The previous post ended on a false note. It is not strictly true that rabbis and pastors and Jews and Christians in general no longer have the power of the keys. They only wish they didn’t.
The power to kill and to save go hand in hand today as they always have. Every doctor knows it. Every police officer knows it. Every honest human being knows it. Every rabbi, every pastor knows it, even if we sometimes prefer to imagine ourselves as being powerless.
Even if we remake God into our own weak image in order to placate our fears, exorcise our demons, and justify our cowardice.
Then reality sets in, unless we are completely inane, and we realize we have the power to kill and to save, whether we like it or not.
Try as we might to take a ship to Tarshish, the gifts and calling of God are irrevocable. Salvation and judgment continue to be filtered through human beings, some of whom know themselves to be under a divine charge.
Elisha tarnishes himself by cursing the children who mocked him. Rabbi Jochanan knew this, which is why he comments:
ורבי יוחנן אמר
ראה שלא היתה בהן לחלוחית של מצוה
ודלמא בזרעייהו ניהוה הוה
[Elisha] saw that the lifeblood of the Imperative [a term for Torah] was not in them,
but why would there not be in their offspring? (Talmud Bavli, Sotah 46b)
Jochanan’s honest question was not shared by some of his peers, as the passage in the Talmud in which his words are recorded makes clear. Many exegetes, both Jewish and Christian, have looked for ways to excuse Elisha’s curse. Excuse my suspicion, but who are they protecting?
Peter tarnishes himself by his role in the death of Ananias and Sapphira (for the narrative, see the preceding post). He could have interceded for them, as Moses interceded time and again for the people of Israel, and prevailed. But Peter does not. He might have prayed, as did the one who would be his Savior, “forgive them, for they know not what they do.” But he did not.
Not that anyone except a fool would claim to be morally superior to Elisha or Peter. We live in a different world, but there is more killing, not less, for which we are co-responsible. It’s just that we don’t wait for the Spirit of God to come upon us to do it. That’s too hit-and-miss. That’s hardly efficient.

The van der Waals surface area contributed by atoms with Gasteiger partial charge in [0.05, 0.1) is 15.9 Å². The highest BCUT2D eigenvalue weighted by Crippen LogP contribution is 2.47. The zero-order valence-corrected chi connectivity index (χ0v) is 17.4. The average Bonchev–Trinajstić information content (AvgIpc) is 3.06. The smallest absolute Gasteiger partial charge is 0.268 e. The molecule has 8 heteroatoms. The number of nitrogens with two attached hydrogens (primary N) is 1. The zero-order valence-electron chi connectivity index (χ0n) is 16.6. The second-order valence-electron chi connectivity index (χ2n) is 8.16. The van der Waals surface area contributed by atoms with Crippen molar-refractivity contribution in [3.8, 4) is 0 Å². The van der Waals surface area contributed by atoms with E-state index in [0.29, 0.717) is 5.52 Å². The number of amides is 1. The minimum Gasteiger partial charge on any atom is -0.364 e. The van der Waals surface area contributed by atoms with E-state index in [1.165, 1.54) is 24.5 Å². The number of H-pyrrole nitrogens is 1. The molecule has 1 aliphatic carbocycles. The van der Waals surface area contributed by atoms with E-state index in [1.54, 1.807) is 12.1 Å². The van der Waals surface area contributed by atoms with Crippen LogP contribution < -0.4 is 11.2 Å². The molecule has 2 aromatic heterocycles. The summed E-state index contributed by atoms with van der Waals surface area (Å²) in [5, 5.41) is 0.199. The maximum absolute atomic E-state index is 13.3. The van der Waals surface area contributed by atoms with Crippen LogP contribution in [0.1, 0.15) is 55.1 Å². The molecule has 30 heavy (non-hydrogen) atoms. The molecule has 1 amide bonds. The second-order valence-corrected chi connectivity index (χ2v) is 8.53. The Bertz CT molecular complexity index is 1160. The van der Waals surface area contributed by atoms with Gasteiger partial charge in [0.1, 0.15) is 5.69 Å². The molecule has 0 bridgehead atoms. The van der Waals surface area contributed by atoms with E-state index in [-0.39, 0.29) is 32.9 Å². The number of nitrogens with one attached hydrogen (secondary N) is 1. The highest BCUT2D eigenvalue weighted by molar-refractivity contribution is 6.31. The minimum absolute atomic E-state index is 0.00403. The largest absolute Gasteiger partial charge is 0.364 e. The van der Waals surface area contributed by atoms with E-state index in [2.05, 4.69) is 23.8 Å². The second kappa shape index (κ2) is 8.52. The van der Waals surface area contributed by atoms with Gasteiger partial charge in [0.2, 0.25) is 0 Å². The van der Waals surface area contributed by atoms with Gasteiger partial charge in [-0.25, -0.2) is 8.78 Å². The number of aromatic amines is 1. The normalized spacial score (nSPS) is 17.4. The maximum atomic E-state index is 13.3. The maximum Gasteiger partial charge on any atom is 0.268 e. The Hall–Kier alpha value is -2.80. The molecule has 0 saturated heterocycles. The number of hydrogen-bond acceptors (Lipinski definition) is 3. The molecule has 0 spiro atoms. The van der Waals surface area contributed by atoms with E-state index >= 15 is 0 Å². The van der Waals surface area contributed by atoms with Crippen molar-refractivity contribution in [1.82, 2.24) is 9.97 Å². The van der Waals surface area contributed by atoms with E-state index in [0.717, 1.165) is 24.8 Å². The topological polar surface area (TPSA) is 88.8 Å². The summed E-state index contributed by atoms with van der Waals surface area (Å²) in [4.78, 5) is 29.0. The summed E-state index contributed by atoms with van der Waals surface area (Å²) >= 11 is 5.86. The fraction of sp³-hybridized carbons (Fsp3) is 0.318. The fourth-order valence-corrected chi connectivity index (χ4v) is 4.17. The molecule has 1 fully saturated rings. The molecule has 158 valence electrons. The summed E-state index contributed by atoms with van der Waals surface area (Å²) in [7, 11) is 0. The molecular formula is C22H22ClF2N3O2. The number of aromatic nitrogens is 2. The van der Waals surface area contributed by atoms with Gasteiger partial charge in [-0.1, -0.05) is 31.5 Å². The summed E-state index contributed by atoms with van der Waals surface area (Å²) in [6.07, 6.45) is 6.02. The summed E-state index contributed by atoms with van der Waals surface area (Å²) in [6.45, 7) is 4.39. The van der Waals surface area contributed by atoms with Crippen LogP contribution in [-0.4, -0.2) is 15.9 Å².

We send an unmanned drone from afar to spy our enemy and then we let loose with a bunker-busting bomb from high altitude. If a few innocents are killed in the process, what the hay.1
We tarnish ourselves in the process. At least I feel tarnished. This is our version of binding (not forgiving) or loosing (forgiving) the sins of others. The power of the keys. We pursue our enemies implacably in Iraq and Afghanistan. But we are tolerant and accepting of genocidal murderers who rule in Sudan and Zimbabwe. We forgive them 70 x 7. They are not our enemies. So we love them.
If a ruthless despot detains one of our own, we intervene, as we did in the case of Laura Ling. As for North Koreans under the same despot’s boot: let them starve. Let them die. Once again, this is our version of binding (not forgiving) and loosing (forgiving) the sins of others.
The Scriptures, if we hold them up carefully in front of our faces, are a mirror. If you do not see a reflection of yourself in Elisha and Peter at your best, fully equipped by the Spirit of God and in full pursuit of your calling if you are a believer, then I consider you a morally untrustworthy human being.
I realize, however, that we don’t read the Scriptures for the sole purpose of finding out that Elisha and Peter are simul iustus et peccator, that is, simultaneously in the right and sometimes even doing the right but also lacking something, messing up even big time. We read it to attain full confidence that, as Paul put it, where sin abounds, grace abounds even more. There, precisely there.
1 I realize, of course, that when the Obama administration recently sent an unmanned drone to take out Baitullah Mehsud, we were simply following Jesus. We all remember the passage, “When Jesus’ disciples saw this, they said, ‘Lord, do you want us to command fire to come down from heaven and consume them?” He turned around and praised them and said, ‘You are the light of the world. Light the night sky with fire from heaven. You are the salt of the earth. Salt the fields of our enemies forever and ever.’”
Doug Magnum queries David’s proposal that Elijah’s curse and the bear’s meal are coincidental. Go here.